Future Tense

Oh Crap, What Does Elon Musk Want to Do to Twitter?

How the new board member might shape the platform, for worse—and for better.

Elon Musk gestures as he speaks during a press conference.
Elon Musk is making moves at Twitter. Jim Watson/AFP via Getty Images

Tesla CEO Elon Musk made a series of audacious moves this week apparently to exert his influence over Twitter. On Monday, a 13G regulatory filing went public revealing that Musk had purchased a 9.2 percent stake—worth about $2.89 billion—in Twitter, making him the company’s largest shareholder.

Then, on Tuesday, Twitter announced that Musk would be joining its board. Twitter CEO Parag Agrawal tweeted of Musk, “He’s both a passionate believer and intense critic of the service which is exactly what we need on @Twitter, and in the boardroom, to make us stronger in the long-term.” Later that day, Bloomberg reported that Musk had refiled his disclosure forms to switch his investor status from passive to active, which gives him more ability to have input into the company’s operations.

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It’s unclear how exactly Musk wants to change Twitter, but his past behavior and comments can allow us to make some educated guesses—namely, that he might want more leeway in what users are able to say on the platform. Musk has one of the biggest accounts on Twitter with more than 80 million followers. He’s also one of the most active prominent figures on the site, posting news about his companies along with jokes and memes, which has previously gotten him into trouble. Musk’s tweet about taking Tesla private at $420 per share resulted in a securities fraud charge from the SEC, and his tweet calling a U.K. diver a “pedo guy” resulted in a defamation lawsuit.

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While Musk tweets prolifically, he’s faulted the platform for being too restrictive with content moderation. “Given that Twitter serves as the de facto public town square, failing to adhere to free speech principles fundamentally undermines democracy,” he tweeted in March. If he really believes that Twitter has issues with moderation and free speech, now is his chance to mold the platform in his vision. “[Musk] has taken this pretty unequivocal position that Twitter’s recent practices—being a lot stronger on misinformation and hate speech—don’t align with his values of ‘free speech,’ ” said Zeve Sanderson, the executive director of New York University’s Center for Social Media and Politics. Though Sanderson noted it would be tough to spot Musk’s influence in the moderation of “billions and billions of tweets,” “I think that he does sort of want something that is more akin to 2015 Twitter.”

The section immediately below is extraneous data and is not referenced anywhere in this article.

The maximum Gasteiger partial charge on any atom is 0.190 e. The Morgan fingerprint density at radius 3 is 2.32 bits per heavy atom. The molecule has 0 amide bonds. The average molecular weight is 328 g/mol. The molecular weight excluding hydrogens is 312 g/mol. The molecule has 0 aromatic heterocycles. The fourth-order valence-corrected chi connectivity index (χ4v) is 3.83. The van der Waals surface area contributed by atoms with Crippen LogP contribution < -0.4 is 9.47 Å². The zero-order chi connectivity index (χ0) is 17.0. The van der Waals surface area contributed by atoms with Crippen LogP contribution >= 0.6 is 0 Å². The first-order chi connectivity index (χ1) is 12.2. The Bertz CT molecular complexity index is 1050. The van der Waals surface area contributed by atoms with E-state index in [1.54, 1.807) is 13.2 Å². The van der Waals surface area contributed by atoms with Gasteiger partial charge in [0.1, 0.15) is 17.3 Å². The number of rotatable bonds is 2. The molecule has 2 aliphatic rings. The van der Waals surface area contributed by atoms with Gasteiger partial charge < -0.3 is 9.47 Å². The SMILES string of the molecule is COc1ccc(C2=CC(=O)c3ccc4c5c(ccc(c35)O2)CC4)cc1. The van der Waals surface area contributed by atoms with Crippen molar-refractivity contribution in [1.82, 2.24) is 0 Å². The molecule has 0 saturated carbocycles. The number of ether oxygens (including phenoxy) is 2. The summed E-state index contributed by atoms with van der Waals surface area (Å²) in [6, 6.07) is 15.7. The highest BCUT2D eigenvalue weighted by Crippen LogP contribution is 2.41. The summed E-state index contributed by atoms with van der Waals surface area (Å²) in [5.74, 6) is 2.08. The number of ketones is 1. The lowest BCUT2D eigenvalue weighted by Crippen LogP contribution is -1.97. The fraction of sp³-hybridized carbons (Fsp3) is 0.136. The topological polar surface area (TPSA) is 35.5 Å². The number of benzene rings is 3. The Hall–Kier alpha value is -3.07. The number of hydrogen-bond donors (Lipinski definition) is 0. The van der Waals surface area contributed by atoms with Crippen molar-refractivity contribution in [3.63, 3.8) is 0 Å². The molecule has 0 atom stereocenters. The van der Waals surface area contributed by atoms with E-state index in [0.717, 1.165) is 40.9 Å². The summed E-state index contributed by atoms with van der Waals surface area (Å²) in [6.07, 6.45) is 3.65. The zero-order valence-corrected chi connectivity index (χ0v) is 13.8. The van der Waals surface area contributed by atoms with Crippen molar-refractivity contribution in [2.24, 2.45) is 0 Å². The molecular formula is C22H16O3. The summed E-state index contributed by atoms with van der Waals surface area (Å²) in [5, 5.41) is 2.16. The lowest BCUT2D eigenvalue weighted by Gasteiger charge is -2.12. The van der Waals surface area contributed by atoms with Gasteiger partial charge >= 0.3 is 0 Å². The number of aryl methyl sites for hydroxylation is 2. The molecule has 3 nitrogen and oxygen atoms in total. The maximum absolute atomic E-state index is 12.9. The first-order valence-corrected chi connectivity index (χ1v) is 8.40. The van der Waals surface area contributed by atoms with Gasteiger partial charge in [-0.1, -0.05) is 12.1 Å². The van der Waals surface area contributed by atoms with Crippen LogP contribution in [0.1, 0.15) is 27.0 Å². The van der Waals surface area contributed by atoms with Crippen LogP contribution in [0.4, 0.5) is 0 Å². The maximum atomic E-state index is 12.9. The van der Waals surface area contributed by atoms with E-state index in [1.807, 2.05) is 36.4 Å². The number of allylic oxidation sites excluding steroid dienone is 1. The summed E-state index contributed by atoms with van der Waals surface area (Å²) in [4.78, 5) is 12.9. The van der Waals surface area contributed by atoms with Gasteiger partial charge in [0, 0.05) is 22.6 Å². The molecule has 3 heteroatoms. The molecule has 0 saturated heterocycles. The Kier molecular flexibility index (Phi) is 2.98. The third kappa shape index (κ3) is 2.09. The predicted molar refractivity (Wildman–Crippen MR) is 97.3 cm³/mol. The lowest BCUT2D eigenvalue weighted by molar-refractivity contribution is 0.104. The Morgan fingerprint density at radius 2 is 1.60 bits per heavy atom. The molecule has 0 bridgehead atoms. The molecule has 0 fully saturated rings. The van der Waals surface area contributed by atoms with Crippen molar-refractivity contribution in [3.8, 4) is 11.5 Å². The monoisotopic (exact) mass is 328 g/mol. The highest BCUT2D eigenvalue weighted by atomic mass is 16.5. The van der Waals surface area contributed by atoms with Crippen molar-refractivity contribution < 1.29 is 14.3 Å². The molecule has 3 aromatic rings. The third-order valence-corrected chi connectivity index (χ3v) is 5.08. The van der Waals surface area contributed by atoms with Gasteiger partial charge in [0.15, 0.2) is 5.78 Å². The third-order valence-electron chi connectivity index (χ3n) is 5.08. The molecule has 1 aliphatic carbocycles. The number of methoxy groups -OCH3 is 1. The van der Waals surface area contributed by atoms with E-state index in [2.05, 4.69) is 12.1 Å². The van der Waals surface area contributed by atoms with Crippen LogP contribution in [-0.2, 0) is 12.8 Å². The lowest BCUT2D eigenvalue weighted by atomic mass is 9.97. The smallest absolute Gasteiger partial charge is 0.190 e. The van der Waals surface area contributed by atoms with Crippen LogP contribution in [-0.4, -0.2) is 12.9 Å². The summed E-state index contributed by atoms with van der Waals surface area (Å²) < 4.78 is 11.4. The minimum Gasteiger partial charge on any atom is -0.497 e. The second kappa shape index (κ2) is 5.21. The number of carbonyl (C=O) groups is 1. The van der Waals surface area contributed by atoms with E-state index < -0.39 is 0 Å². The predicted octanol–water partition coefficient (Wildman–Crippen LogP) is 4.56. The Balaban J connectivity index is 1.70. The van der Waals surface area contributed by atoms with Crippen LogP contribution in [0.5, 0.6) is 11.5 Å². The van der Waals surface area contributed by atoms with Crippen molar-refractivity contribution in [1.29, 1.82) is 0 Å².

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In recent years, Twitter has stepped up its content moderation practices in the form of labeling or removing rule-breaking posts and deplatforming offending accounts, particularly during major events like the coronavirus pandemic, the 2020 election, and the war in Ukraine. Meanwhile, Musk has taken the opposite approach at his company: He recently announced that he was denying requests to have SpaceX’s Starlink satellite internet services block Russian media sources. “Sorry to be a free speech absolutist,” he wrote of the decision (in a tweet, of course). He also has a track record of personally promoting coronavirus misinformation.

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But Twitter’s recent moderation policy changes actually support the ability of users to have an active and open conversation, according to the researchers I spoke to. They hope that Twitter doesn’t roll them back given Musk’s arrival. “I don’t believe that removing labels is a good thing, because freedom of speech does not mean saying something and not being accountable for it,” said Orestis Papakyriakopoulos, a postdoctoral research associate at Princeton’s Center for Information Technology Policy who has conducted studies on the efficacy of labels. “In specific cases, labels can also have a deliberative effect so users can see a different perspective.” Sanderson further noted that allowing for more hate speech would be to Twitter’s detriment. “It would be normatively disastrous if they went back on some of their public statements trying to defend more marginalized or vulnerable voices,” he said. “They’ve made a lot of progress on removing hate speech, and we know from both qualitative and quantitative literature that doing so helps more folks engage in conversation publicly.” It can be hard to use a platform to share your ideas if you’re at risk of getting pummeled with threats.